Inaugural Political Science Lecture Series in War Memorial Hall

Wednesday, January 16, 2008


Written by Milosz Zak and Josh Dehaas

The evening of January 9th was a landmark evening for the University of Guelph's political science department as it welcomed James Lockyer to War Memorial Hall to kick off the inaugural Political Science Lecture Series.

A champion of the wrongfully convicted, James Lockyer is a recognized defender of justice who has helped more than ten wrongfully convicted people be released from jail. The University of Guelph presented him with an honorary Doctorate of Law in 2007.

In a charming British accent, Lockyer discussed the horrors associated with miscarriages of justice. In particular, he cited shocking examples where unreliable 'expert' evidence, 'junk science' forensics, shady jailhouse informants, and the systemic suppression of evidence have led to wrongful conviction. He cited such high-profile cases as those involving Romeo Phillion, and Steven Truscott. Both men were in attendance and shyly acknowledged the standing ovation initiated by Lockyer. Lockyer has also been involved in cases of Guy Paul Morin, Gregory Parson and David Millgaard.

Lockyer focused on the new trend of changing attitudes towards wrongful convictions in Canada. However, he discussed continued reluctance to change among the judicial system. As he sees it, Canada's judicial system thinks the exposition and appeal of wrongful convictions is damaging to the system as a whole. As a result, all such cases are vigorously opposed in the appeal process even when blatant evidence of the innocence of individuals exists. According to Mr. Lockyer, Canadian judges at all levels are in denial that such coups for justice occur in their courts. Thanks to his work, Lockyer has witnessed positive change in attitudes nation-wide when it comes to the wrongly convicted. Canadians are now more aware than ever of the fallibility of our justice system, even if the judicial system is slow to accept that fact.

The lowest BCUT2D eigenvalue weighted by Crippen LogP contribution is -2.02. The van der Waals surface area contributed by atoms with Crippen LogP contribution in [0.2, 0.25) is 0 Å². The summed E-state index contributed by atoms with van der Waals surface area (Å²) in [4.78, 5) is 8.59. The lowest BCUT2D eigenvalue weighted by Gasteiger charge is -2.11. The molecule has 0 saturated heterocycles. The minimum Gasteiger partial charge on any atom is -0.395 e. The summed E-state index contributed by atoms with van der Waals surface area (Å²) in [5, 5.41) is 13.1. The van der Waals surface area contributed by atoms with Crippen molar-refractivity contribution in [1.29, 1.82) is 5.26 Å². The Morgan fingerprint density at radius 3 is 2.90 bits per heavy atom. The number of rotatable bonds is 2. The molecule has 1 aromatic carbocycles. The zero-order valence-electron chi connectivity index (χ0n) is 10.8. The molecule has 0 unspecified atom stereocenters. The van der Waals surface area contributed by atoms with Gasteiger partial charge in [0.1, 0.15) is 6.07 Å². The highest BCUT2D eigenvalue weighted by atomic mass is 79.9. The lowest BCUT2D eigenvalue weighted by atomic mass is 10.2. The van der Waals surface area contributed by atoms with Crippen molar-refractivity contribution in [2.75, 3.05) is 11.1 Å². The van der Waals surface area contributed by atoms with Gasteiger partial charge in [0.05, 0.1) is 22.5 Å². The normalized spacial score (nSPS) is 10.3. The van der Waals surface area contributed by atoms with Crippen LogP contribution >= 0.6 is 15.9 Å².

Lockyer proposed that there is more that can be done in Canada. He points to the United Kingdom where the judicial system has taken a more progressive stance towards wrongful convictions. He believes that the introduction of tribunals which redress potential wrongful convictions has strengthened the justice system in the U.K.

James Lockyer concluded the evening with a question and answer period. The inaugural Political Science Lecture Series ended with a standing ovation, boding well for the future of the lecture series.

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